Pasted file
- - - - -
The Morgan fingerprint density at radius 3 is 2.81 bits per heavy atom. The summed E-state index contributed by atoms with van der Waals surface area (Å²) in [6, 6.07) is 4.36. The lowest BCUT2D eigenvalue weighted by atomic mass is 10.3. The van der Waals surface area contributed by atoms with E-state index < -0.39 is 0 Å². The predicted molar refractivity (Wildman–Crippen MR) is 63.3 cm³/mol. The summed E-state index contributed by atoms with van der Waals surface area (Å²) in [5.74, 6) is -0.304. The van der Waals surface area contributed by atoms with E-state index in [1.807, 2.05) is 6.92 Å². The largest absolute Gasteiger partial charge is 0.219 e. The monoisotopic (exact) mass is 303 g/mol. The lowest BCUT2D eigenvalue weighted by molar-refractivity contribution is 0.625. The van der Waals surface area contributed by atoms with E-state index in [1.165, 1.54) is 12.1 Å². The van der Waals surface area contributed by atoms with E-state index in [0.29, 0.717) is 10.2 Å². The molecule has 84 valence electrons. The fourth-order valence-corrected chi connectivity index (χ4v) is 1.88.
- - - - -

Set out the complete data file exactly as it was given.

The Morgan fingerprint density at radius 3 is 2.81 bits per heavy atom. The summed E-state index contributed by atoms with van der Waals surface area (Å²) in [6, 6.07) is 4.36. The lowest BCUT2D eigenvalue weighted by atomic mass is 10.3. The van der Waals surface area contributed by atoms with E-state index < -0.39 is 0 Å². The predicted molar refractivity (Wildman–Crippen MR) is 63.3 cm³/mol. The summed E-state index contributed by atoms with van der Waals surface area (Å²) in [5.74, 6) is -0.304. The van der Waals surface area contributed by atoms with E-state index in [1.807, 2.05) is 6.92 Å². The largest absolute Gasteiger partial charge is 0.219 e. The monoisotopic (exact) mass is 303 g/mol. The lowest BCUT2D eigenvalue weighted by molar-refractivity contribution is 0.625. The van der Waals surface area contributed by atoms with E-state index in [1.165, 1.54) is 12.1 Å². The van der Waals surface area contributed by atoms with E-state index in [0.29, 0.717) is 10.2 Å². The molecule has 84 valence electrons. The fourth-order valence-corrected chi connectivity index (χ4v) is 1.88.